by Dr. Michael McKelvey
We’ve all seen the marketing for collagen products claiming they can improve skin elasticity, reduce visible wrinkles, and increase blood flow to the skin. But the question all our patients have is: Do collagen supplements really work?
What is Collagen?
Collagen is a hard-working protein our bodies need to survive and thrive. It is a protein naturally produced in the body, and is also a popular supplement and beauty product ingredient that claims to improve the health of your skin.
Collagen is the most abundant protein in our bodies. It’s found in muscles, bones, skin, blood vessels, the digestive system, and tendons. It is what helps give our skin strength and elasticity, and it’s what replaces dead skin cells. Unfortunately, our body’s collagen production decreases as we age, often starting as early as a woman’s twenties and peaking around menopause.
We Lose Collagen As We Age
As we age, our bodies produce less collagen. The result? Sagging skin and fine lines. We all want that magic solution, the pill that will help stimulate collagen production. But does ingesting a collagen supplement actually have added benefits? And are collagen supplements safe?
One report done by the Nutrition Business Journal, showed that Americans spent almost $100 million on collagen supplements in 2020. That must mean they work right?
Collagen Supplements: What You Need To Know
Collagen supplements simply won’t replace or stimulate new collagen growth in the skin. Some research suggests otherwise, however these studies generally have very small participant numbers and rely heavily on self questionnaires, leading to the conclusion there is no scientific data to support these claims.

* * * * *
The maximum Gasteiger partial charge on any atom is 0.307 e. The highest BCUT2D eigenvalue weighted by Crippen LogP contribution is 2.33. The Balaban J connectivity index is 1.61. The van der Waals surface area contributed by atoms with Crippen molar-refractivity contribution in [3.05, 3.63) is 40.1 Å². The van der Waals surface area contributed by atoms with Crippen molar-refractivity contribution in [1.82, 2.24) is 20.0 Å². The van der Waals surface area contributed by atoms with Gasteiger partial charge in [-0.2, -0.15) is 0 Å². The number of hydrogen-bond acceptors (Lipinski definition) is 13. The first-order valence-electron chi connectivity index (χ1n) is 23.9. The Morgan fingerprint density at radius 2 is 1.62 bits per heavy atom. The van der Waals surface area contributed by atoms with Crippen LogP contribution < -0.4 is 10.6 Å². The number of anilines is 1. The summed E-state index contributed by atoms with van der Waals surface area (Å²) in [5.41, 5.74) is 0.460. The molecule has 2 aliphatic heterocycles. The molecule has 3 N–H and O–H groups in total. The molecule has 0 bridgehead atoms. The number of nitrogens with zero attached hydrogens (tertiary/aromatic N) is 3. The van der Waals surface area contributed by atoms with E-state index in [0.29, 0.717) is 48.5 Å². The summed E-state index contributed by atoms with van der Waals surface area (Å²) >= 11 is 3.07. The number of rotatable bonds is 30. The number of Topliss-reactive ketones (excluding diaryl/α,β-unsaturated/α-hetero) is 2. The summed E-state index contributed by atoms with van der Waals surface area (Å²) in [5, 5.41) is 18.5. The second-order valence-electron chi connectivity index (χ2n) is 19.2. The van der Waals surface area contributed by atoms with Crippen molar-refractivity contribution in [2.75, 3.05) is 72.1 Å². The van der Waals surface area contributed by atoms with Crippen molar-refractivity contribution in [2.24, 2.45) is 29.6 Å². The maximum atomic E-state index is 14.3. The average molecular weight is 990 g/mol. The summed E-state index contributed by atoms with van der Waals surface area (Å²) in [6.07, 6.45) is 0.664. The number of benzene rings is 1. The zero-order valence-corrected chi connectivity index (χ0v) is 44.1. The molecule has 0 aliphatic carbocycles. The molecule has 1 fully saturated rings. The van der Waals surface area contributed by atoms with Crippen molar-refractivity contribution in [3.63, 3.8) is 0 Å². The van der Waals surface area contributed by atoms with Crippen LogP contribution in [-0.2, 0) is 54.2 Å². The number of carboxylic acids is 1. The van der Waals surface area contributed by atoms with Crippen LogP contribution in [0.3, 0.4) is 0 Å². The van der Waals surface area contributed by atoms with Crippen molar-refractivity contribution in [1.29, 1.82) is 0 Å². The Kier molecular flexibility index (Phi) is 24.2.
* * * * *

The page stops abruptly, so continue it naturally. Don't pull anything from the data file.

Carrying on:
The available collagen supplements on the market are made from animal proteins that are often derived from the hides and bones of cows, chickens, and other animals. This is actually the same way that gelatin is made. Your body won’t absorb the collagen as a replacement in your skin, instead, it will pass through your system as a protein.
Some physicians and consumer protection organizations are also concerned that collagen supplements may contain high levels of heavy metals. Supplements are not regulated by the FDA, so it is up to the consumer to make sure they are safe.
Maintain Your Skin’s Collagen without Supplements
So if collagen supplements don’t work, and might be dangerous, what are some ways to help slow down the loss of collagen?
Quit Smoking: Smoking depletes collagen production and directly contributes to premature aging.
Reduce Sun Exposure: Sun exposure can seriously break down your body’s natural collagen stores, aging skin much more quickly. Make sure to wear a broad spectrum SPF 30 or higher sunscreen daily.
Use a Retinoid: When retinoids come into contact with skin, the enzymes in the body convert it into retinoic acid. Retinoic acid then works to increase cell turnover, which stimulates collagen and elastin production.
If you have more questions about maintaining your skin’s elasticity and minimizing fine lines and wrinkles, give us a call today!